Among the novel’s aristocratic characters, human relationships—like marriages and friendships—are often tools for gaining and maintaining a desirable social position. In other words, social standing and wealth are ends in themselves, and the rest of life serves those ends, causing people to sacrifice their own desires, and ultimately their happiness, for the sake of money and status. In particular, aristocratic characters—like Pierre Bezukhov and Sonya Rostov—postpone happiness or miss it altogether because they’re stuck in a society that views them in terms of their financial value. Only those who live outside this system altogether—like idealized peasant Platon Karataev—are truly happy, because they have no wealth to offer, so society doesn’t see them as valuable. Tolstoy criticizes the Russian aristocracy’s obsession with social position and wealth, arguing that it stifles individual happiness and leads people to use others as means to an end. Only those who manage to circumvent or ignore this system enjoy real freedom.
Among the higher aristocracy, people frantically try to manipulate and outmaneuver one another to achieve a better social position. Pierre’s value to society fluctuates with his change in fortunes. “Pierre, on unexpectedly becoming a rich man and Count Bezukhov” has to “receive a host of persons who formerly did not even care to know of his existence, but who now would be hurt and chagrined if he did not wish to see them.” Before he inherited his father’s wealth, Pierre was a socially awkward nobody, but now he’s sought after and expected to cater to society’s whims. Though he doesn’t care about this new inherited wealth, the money puts Pierre in a position to be manipulated by social climbers like Prince Vassily Kuragin and Anna Mikhailovna Drubetskoy, who use him to advance their own interests. Because he capitulates to this, Pierre is immediately miserable in the sham marriage Prince Vassily maneuvers him into with Vassily’s debauched daughter, Hélène Kuragin.
But poorer nobles do not necessarily fare better—in fact, many of them are especially constrained because they lack the means either to manipulate others or resist being used. The Rostov family is the primary example. Though Count Rostov is a nobleman, his debts limit his children’s choices: “The count walked about in his affairs as in an enormous net, trying not to believe that he was entangled […] [Countess Rostov] felt that [a wealthy bride] was their last hope and that if Nikolai refused the match she had found for him, they would have to say good-bye forever to the possibility of mending their affairs.” Nikolai isn’t rich enough to marry just anyone he wants, yet he’s not poor enough to disregard aristocratic expectations entirely. And if anyone’s in a worse position, it’s Nikolai’s second cousin Sonya; the two enjoy a short-lived romance, but their affection can only be expressed at a costume party—that is, in a fantasy—because, as a charity-dependent orphan, Sonya is an unthinkable match. Nikolai and Sonya’s relationship makes more sense in outlandish costumes than in the context of society, which shows how impossibly constrained their choices are.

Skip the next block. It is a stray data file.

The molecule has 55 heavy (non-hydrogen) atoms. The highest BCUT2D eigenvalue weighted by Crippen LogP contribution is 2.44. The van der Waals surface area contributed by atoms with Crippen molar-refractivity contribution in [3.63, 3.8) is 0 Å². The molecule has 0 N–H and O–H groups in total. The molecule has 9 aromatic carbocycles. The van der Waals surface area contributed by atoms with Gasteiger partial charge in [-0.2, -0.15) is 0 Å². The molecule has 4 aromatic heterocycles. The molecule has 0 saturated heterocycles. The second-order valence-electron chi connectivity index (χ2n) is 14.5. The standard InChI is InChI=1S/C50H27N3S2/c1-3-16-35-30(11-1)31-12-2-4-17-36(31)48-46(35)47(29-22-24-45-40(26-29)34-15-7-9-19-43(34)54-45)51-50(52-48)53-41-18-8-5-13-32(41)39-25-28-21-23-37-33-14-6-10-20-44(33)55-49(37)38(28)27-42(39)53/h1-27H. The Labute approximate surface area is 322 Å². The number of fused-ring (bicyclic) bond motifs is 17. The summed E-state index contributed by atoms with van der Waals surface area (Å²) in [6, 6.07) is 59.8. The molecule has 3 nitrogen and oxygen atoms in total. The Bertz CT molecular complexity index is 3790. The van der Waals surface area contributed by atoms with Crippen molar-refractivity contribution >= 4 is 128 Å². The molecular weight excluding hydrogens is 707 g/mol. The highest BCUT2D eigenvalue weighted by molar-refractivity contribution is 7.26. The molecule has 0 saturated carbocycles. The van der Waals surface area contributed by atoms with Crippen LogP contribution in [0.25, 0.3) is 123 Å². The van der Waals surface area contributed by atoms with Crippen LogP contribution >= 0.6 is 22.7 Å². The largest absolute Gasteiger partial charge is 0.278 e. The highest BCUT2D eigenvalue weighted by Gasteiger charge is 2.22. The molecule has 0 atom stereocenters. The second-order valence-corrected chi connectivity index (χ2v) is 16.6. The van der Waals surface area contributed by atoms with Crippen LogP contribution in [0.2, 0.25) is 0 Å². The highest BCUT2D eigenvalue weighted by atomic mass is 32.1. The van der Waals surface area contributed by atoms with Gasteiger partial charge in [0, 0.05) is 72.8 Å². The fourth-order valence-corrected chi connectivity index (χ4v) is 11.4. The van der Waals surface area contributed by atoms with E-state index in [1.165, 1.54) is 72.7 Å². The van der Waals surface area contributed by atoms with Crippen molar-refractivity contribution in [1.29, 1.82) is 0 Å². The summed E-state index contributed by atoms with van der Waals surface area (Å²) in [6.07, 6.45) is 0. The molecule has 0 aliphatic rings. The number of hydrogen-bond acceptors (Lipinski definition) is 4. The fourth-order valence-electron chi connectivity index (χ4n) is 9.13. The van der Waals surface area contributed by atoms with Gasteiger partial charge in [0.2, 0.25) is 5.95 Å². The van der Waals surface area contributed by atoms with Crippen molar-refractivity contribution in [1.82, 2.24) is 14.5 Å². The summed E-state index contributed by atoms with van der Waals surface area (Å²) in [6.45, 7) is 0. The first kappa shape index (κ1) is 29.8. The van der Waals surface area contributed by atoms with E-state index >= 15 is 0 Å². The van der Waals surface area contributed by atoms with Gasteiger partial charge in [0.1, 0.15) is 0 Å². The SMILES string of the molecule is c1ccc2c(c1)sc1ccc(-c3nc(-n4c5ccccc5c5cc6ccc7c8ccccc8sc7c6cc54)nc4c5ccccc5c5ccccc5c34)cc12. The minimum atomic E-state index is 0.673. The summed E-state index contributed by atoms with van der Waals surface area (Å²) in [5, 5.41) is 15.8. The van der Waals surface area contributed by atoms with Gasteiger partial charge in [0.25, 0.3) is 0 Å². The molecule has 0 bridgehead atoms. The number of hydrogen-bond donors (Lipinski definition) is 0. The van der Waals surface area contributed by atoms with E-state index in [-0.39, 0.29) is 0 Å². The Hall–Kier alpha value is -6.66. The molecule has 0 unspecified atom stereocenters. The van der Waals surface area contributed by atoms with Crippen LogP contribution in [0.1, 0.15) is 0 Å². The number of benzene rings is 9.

By contrast, the novel depicts peasants as unconstrained by expectations of society and wealth. Platon Karataev, who possesses nothing and is impervious to social expectations, is one of the novel’s only truly free and happy characters. Even as a prisoner, he leads a contented life: “He sang songs not as singers do who know they are being listened to, but as birds do, apparently because it was necessary for him to utter those sounds, as it is necessary to stretch one’s arms or legs; […] for Pierre he remained forever […] the unfathomable, round, and eternal embodiment of the spirit of simplicity and truth.” Platon is likened to a bird who lives happily by instinct, not to perform or conform to anyone else’s standards. Pierre sees Platon as the epitome of freedom because of this, a man unfettered by society in spite of, even because of, the fact that he isn’t seen as “valuable.”
In the end, despite lifelong jockeying for position, families who (like the Kuragins) are most obsessed with society fade from the story. More tellingly, despite the constraints they’ve faced, both Rostovs and Pierre marry well out of love, not primarily for money, and are happier pursuing family life, farming, and social ideals on a local scale. In other words, people who identify themselves less with wealth and position end up uniting and building a solid foundation for their own happiness’s sake.